Different People, Different Voices

I have no interest in this topic seeing as I have no accent, I’ve never been against other people’s accents, and never been affected by a family member/ friends accent. I’ve always heard strong accents, and maybe I have judged or poked fun, but they’ve never really affected me personally. But, this is not just about accents it’s really just about your speech in general, so I guess I will talk about what i’ve noticed with my voice, particularly how I talk to people depending on who they are. Even though I have a defining personality that stays with me everywhere sometimes I change a little depending on the person I’m with.

I walk to the cafeteria filled with loud noises, and rushing feet,. I come to the table closest to the lunch line where I find my friend Amanda eating what the school district calls “food”. I set my backpack down on the table, rush to put my frozen chicken masala in the microwave and find a seat next to her.


“Hi” Amanda says.

“How has your day been going”?” I say somewhat sarcastically.  

She takes a deep breath and starts shaking her head.

“Oh god, I just can’t anymore with these teachers. They’re drawin’. I mean Mr. Abbott has a test and a benchmark due in the same week. And guess what! I have to do this asshole’s homework too! We laugh. “I just can’t anymore.’

“Well I’ve got two fuckin’ benchmarks due in the same week. Mr. Chase has one due this Wednesday, and Mrs. Jeffreys is due this Friday. Thank god she changed the date or it would’ve been due on Thursday, I would’ve been fucked!” I say in one breath.

We laugh again, and attempt to eat our lunch in this chaotic cafeteria. Eric walks over to our table and stares and Amanda’s lunch.

“Hey” We say.

“That shit looks like cat food. That’s disgusting.” He says pointing at it, laughter.

“More like cat vomit. “ I say. More laughter.

“No it looks like sweat. Like fucking sweat!” He says. Even more laughter.

“I don’t even know if I want to eat it anymore.” Amanda says.

“ I wouldn’t.” I say. Eric nods his head in agreement. Amanda throws out her food looking hungry and tired.

“Can I have some of your’s?” She says eyeing my food. I give into her puppy eyes and let her have some of my chicken masala.

When i’m with my friends I obviously talk how ever I want to. I curse, talk trash, and am overall incredibly vulgar. And so are my friends. It’s not a bad thing, everyone does it, but you only do it in front of the appropriate people. If I were to talk this way in front of an adult, I probably wouldn’t get a positive response. And, in my case wouldn’t, which is why I talk much differently with adults, particularly my dad.

I sit down at the kitchen table, waiting for my food to be served. My dad scoops up some mac and cheese into my bowl. After giving himself a serving he sits down. We start eating, at first in silence with jazz in the background, and then  my dad starts to talk.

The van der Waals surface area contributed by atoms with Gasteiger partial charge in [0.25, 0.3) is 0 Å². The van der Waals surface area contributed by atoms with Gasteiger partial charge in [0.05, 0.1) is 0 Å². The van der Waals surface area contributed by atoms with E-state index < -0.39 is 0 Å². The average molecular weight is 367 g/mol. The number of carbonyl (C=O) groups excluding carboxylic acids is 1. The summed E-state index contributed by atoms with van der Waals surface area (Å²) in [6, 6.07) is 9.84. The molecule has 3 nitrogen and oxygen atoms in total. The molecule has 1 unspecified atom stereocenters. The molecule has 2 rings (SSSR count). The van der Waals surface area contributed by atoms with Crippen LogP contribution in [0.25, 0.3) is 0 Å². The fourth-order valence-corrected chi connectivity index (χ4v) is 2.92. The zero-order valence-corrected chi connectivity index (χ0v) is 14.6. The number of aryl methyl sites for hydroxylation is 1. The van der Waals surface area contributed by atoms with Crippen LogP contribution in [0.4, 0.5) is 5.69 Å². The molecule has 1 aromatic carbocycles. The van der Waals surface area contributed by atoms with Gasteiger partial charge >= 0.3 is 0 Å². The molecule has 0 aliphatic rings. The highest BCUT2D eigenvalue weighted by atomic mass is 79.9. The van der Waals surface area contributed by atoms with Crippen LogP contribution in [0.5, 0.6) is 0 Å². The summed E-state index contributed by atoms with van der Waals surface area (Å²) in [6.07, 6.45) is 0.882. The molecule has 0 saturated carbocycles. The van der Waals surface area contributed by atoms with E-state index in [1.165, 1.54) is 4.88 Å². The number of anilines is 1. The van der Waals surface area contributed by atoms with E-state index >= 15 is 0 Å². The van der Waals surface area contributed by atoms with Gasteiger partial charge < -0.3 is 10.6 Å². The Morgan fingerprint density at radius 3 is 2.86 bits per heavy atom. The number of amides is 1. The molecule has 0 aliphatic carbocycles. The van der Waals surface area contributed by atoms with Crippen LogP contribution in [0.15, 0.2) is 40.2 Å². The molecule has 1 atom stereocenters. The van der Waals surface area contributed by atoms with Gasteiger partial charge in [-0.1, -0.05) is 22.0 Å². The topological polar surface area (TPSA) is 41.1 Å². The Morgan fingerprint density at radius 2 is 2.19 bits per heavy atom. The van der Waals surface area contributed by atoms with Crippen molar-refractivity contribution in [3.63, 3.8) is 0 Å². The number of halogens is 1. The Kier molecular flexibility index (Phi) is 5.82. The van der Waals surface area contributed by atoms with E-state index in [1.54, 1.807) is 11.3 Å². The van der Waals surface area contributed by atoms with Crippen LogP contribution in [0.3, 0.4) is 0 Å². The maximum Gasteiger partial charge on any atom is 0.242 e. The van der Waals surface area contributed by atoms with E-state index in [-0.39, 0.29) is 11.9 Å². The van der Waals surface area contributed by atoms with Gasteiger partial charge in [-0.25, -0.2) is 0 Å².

“How was your day at school today?” He asks. He asks this a lot. I guess all parents do.

“Good.” I say.

“Well what did you do?” He asks.

“Nothing much.” I answer. “Just went to classes, talked to friends and stuff.”

“Oh. Well what do you have for homework?” He says.

“I have this history project…” I say.

“About what?” He says.

“Um, well it’s like this project where you have like a fake wikipedia page, and the topic is religion, and everyone does something different on religion. I'm doing art and religion.” I say.

“That sounds cool.” He says.

“Yeah the religion’s I’m doing are Islam and buddhism so I have to do some research on that…” And that’s when a billion other questions come in, and his knowledge on art, religion, buddhism, islam, and pretty much everything else that has ever existed. He also asks me if he can see some photos of this religious art that I have found. I of course have none, so I have to look up some google images.Then after realizing I already finished my meal I clear my plate and ask to be excused.

“Thanks for the dinner dad. It was really good.” I say.

“Your welcome. Make sure to show me those pictures!” He says.

“I will.” I say.

My voice changes when I talk to certain people. I am louder, more vulgar, and more revealing with my friends, while I don’t really know what to say with my dad or most adults in general. I don’t feel like I have to act a certain way in front them, or I have to say certain things to please them. There is no pressure, no worry with them, and I can say mostly what I want. I don’t know if this how your life works, maybe you feel the opposite way, or at least have more freedom to speak towards your parents/ adults. But, I think one thing we can all agree on is we don’t talk or act exactly the same with everyone.

Comments (2)

Michaela Peterson (Student 2017)
Michaela Peterson

This was a really interesting essay. Your first line was what really got my attention. I think that everybody has been in that position before. I really liked the way you added stuff about the homework and projects we've had. It made everything much more relateable.

Chhievling Seng (Student 2017)
Chhievling Seng

I feel like everyone have their way of talking to certain people. I really think you made a good point on this. I for example talk way differently with my family and how I do to people I see at school, or how I would talk to my close friends. I really enjoyed reading your dialogue, it seems like you didn't hold back or sugar coat, I like how you put the rawest form of how students or your friend and you would talk. It shows a level of comfort or bonding you have between one another to show the point you made about speaking different from people to people.